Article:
In this time, under one of the strictest lockdowns in the world,35 up to 200 million Indians sank below the poverty line. 84 per cent of Indian families also saw a fall in their income. In this “other” India, a few years ago, 11-year-old Santoshi died of starvation in Jharkhand, begging for “bhat-bhat” (rice, rice) from her helpless mother, who could only offer her warm water with a few tea leaves. Harrowing starvation deaths are reported with regular frequency in the Indian media. In 2018, a village I visited was still in mourning. Most of the neighbours, who also lived in straw huts covered with dried leaves and bits of plastic, were themselves on the brink of survival. Inequality is now so skewed that the bottom half of India’s population has to survive on only 6 per cent of the nation’s wealth.
For generations, the caste system has also magnified these extreme economic inequalities. At least 41 per cent of India’s wealth is now in the hands of the forward castes, double their population share. On the other hand, is it a coincidence that Santoshi’s family is Dalit, with only a few doors to knock on for help?
When a family belonging to a marginalised caste tries to live with dignity and manages to prosper, the backlash is swift and brutal. In Rajasthan, nine-year-old Indra Kumar Meghwal was recently beaten to death by his teacher for drinking water from an earthen pot reserved for upper castes. A few months earlier, upper caste villagers had stabbed to death a Dalit health worker Jitendra Meghwal, only because they envied his stylish handlebar moustache and secure government job.
As Babasaheb Ambedkar, the architect of India’s constitution, made clear, the caste system openly justifies this “suppression of one class by another”. Poverty in India largely remains hereditary along caste and religious fault lines, with limited social mobility. The discrimination is so insidious that Dalits and Adivasis have also lived shorter lives, according to data for the last two decades (although this is perhaps true for centuries).
Finally, and most crucially, there is extreme gender inequality. India is among the most unequal countries in the world for women. Grisly murders and gruesome rapes.
Patriarchy is so acute that gender discrimination begins even before birth. 46 million women are “missing” from India’s population, especially due to the sex-selective abortion of female foetuses in the last four decades and the neglect of girls as infants. Since the turn of the millennium, low child-sex ratios have also spread to the prosperous regions of western and southern India. Even as adults, one of every four women in India cannot read and three do not earn an income. Their dependency on men is so extreme that few rural women get a chance to flourish outside the confines of the four walls of their kitchens or homes.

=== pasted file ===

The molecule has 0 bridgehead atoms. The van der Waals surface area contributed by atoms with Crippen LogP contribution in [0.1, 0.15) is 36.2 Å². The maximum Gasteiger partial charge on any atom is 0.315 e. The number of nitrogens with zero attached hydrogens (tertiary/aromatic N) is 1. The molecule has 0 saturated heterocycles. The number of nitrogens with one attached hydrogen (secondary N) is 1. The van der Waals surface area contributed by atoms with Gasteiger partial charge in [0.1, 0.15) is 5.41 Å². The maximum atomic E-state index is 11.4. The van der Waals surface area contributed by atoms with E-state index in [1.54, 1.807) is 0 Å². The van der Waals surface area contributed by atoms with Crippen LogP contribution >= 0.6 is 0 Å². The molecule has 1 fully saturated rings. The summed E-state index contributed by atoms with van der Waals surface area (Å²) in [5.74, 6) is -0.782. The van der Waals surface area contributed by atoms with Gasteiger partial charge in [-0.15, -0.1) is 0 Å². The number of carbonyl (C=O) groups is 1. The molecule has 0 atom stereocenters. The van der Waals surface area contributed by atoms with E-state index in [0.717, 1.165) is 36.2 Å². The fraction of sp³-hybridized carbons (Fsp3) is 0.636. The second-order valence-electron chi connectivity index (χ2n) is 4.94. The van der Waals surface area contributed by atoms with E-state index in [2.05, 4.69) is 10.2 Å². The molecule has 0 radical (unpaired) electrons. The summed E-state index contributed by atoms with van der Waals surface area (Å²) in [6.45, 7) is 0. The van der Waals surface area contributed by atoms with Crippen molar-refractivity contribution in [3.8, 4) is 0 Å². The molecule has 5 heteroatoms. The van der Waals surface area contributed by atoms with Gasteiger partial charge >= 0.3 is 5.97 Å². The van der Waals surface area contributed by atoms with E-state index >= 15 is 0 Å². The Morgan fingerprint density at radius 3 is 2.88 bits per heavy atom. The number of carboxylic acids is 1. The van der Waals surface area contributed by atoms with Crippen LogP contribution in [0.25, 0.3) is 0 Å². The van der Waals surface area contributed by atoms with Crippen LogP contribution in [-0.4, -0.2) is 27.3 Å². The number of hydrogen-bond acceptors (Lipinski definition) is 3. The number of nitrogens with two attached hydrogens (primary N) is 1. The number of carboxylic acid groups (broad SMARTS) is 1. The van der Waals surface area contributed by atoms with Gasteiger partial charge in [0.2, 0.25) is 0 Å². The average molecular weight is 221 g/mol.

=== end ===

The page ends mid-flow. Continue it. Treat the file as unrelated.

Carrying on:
This book argues that the main reason why India lags behind its neighbours is the vice-like grip of systemic and, at times, barbaric inequalities, which are now on the rise. The differences in the life chances of the rich and the poor, men and women, Brahmins and Doms and, for that matter, Keralites and Biharis, Hindus and Muslims across India are so sharp that, until these inequalities are bridged, it is impossible for the nation as a whole to prosper, let alone be a world leader. Worse, these overlapping layers of multiple inequalities compound one another. For example, Dalit women in northern India face the most atrocities, with the highest incidence of rape.
Of course, a few exceptions do break through the shackles Of India’s 166 billionaires, one is a Dalit. Since the affirmative action of the 1990s, there has also been a ‘silent revolution’ of upward mobility among the educated backward classes. But, structurally, the claws of casteism, patriarchy and feudalism have gripped India with such ferocity over generations that the majority of the population remains subjugated in one form or another.
In contrast, even South Asian neighbours that are poorer than India, such as Bangladesh and Nepal, have lower income inequalities. Nepal has only one billionaire and Bangladesh none. In the last few decades, most of India’s neighbours have also sped ahead in improving the lives of the majority of their citizens, particularly the poor. These relative successes have been achieved largely due to their ability to curb inequalities.
Excerpted with permission from Unequal: Why India Lags Behind Its Neighbours, Swati Narayan, Context/Westland.